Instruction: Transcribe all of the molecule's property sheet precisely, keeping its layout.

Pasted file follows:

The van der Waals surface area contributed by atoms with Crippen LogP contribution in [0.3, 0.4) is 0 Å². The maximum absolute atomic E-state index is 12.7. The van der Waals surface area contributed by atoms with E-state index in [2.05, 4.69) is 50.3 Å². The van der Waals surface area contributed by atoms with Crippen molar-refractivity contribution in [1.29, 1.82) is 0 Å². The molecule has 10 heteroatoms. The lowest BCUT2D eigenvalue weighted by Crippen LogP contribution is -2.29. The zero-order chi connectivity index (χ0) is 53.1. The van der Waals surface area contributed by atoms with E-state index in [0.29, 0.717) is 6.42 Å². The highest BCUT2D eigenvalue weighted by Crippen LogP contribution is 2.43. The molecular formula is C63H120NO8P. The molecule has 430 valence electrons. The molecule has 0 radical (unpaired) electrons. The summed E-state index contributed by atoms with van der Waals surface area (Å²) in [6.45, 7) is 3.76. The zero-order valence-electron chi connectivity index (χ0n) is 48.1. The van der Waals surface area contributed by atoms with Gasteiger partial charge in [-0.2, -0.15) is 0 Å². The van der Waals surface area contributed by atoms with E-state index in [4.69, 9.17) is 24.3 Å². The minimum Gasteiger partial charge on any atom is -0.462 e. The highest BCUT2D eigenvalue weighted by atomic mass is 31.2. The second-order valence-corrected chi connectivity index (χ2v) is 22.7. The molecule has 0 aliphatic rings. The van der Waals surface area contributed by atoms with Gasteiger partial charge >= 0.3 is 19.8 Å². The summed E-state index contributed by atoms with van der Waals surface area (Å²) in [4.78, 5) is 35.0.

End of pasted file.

The van der Waals surface area contributed by atoms with Crippen LogP contribution in [0.3, 0.4) is 0 Å². The maximum absolute atomic E-state index is 12.7. The van der Waals surface area contributed by atoms with E-state index in [2.05, 4.69) is 50.3 Å². The van der Waals surface area contributed by atoms with Crippen molar-refractivity contribution in [1.29, 1.82) is 0 Å². The molecule has 10 heteroatoms. The lowest BCUT2D eigenvalue weighted by Crippen LogP contribution is -2.29. The zero-order chi connectivity index (χ0) is 53.1. The van der Waals surface area contributed by atoms with E-state index in [0.29, 0.717) is 6.42 Å². The highest BCUT2D eigenvalue weighted by Crippen LogP contribution is 2.43. The molecular formula is C63H120NO8P. The molecule has 430 valence electrons. The molecule has 0 radical (unpaired) electrons. The summed E-state index contributed by atoms with van der Waals surface area (Å²) in [6.45, 7) is 3.76. The zero-order valence-electron chi connectivity index (χ0n) is 48.1. The van der Waals surface area contributed by atoms with Gasteiger partial charge in [-0.2, -0.15) is 0 Å². The van der Waals surface area contributed by atoms with E-state index in [4.69, 9.17) is 24.3 Å². The minimum Gasteiger partial charge on any atom is -0.462 e. The highest BCUT2D eigenvalue weighted by atomic mass is 31.2. The second-order valence-corrected chi connectivity index (χ2v) is 22.7. The molecule has 0 aliphatic rings. The van der Waals surface area contributed by atoms with Gasteiger partial charge >= 0.3 is 19.8 Å². The summed E-state index contributed by atoms with van der Waals surface area (Å²) in [4.78, 5) is 35.0.